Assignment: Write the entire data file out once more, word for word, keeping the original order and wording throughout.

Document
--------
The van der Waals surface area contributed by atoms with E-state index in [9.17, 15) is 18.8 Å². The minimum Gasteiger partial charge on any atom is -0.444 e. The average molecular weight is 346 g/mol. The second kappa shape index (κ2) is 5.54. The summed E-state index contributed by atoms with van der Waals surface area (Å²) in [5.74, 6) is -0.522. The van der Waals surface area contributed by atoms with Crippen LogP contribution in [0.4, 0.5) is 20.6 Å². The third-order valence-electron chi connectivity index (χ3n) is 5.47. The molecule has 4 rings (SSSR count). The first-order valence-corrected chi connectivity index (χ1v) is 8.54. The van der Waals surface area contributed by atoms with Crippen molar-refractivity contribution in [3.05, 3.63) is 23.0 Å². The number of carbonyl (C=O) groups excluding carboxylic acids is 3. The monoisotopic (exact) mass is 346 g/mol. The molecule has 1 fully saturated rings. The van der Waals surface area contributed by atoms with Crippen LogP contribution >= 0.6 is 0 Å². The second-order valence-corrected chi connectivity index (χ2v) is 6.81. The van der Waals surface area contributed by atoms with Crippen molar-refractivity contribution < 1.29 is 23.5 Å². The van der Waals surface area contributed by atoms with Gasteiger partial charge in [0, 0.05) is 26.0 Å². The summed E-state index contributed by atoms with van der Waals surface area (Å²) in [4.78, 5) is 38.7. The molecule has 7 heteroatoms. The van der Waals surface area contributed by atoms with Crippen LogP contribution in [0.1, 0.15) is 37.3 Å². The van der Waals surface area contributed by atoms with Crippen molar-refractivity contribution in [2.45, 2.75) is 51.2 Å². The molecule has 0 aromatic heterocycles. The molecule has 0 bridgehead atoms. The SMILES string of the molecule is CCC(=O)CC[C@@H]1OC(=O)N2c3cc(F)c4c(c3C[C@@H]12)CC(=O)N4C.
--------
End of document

The van der Waals surface area contributed by atoms with E-state index in [9.17, 15) is 18.8 Å². The minimum Gasteiger partial charge on any atom is -0.444 e. The average molecular weight is 346 g/mol. The second kappa shape index (κ2) is 5.54. The summed E-state index contributed by atoms with van der Waals surface area (Å²) in [5.74, 6) is -0.522. The van der Waals surface area contributed by atoms with Crippen LogP contribution in [0.4, 0.5) is 20.6 Å². The third-order valence-electron chi connectivity index (χ3n) is 5.47. The molecule has 4 rings (SSSR count). The first-order valence-corrected chi connectivity index (χ1v) is 8.54. The van der Waals surface area contributed by atoms with Crippen molar-refractivity contribution in [3.05, 3.63) is 23.0 Å². The number of carbonyl (C=O) groups excluding carboxylic acids is 3. The monoisotopic (exact) mass is 346 g/mol. The molecule has 1 fully saturated rings. The van der Waals surface area contributed by atoms with Crippen LogP contribution >= 0.6 is 0 Å². The second-order valence-corrected chi connectivity index (χ2v) is 6.81. The van der Waals surface area contributed by atoms with Crippen molar-refractivity contribution < 1.29 is 23.5 Å². The van der Waals surface area contributed by atoms with Gasteiger partial charge in [0, 0.05) is 26.0 Å². The summed E-state index contributed by atoms with van der Waals surface area (Å²) in [4.78, 5) is 38.7. The molecule has 7 heteroatoms. The van der Waals surface area contributed by atoms with Crippen LogP contribution in [0.1, 0.15) is 37.3 Å². The van der Waals surface area contributed by atoms with Crippen molar-refractivity contribution in [2.45, 2.75) is 51.2 Å². The molecule has 0 aromatic heterocycles. The molecule has 0 bridgehead atoms. The SMILES string of the molecule is CCC(=O)CC[C@@H]1OC(=O)N2c3cc(F)c4c(c3C[C@@H]12)CC(=O)N4C.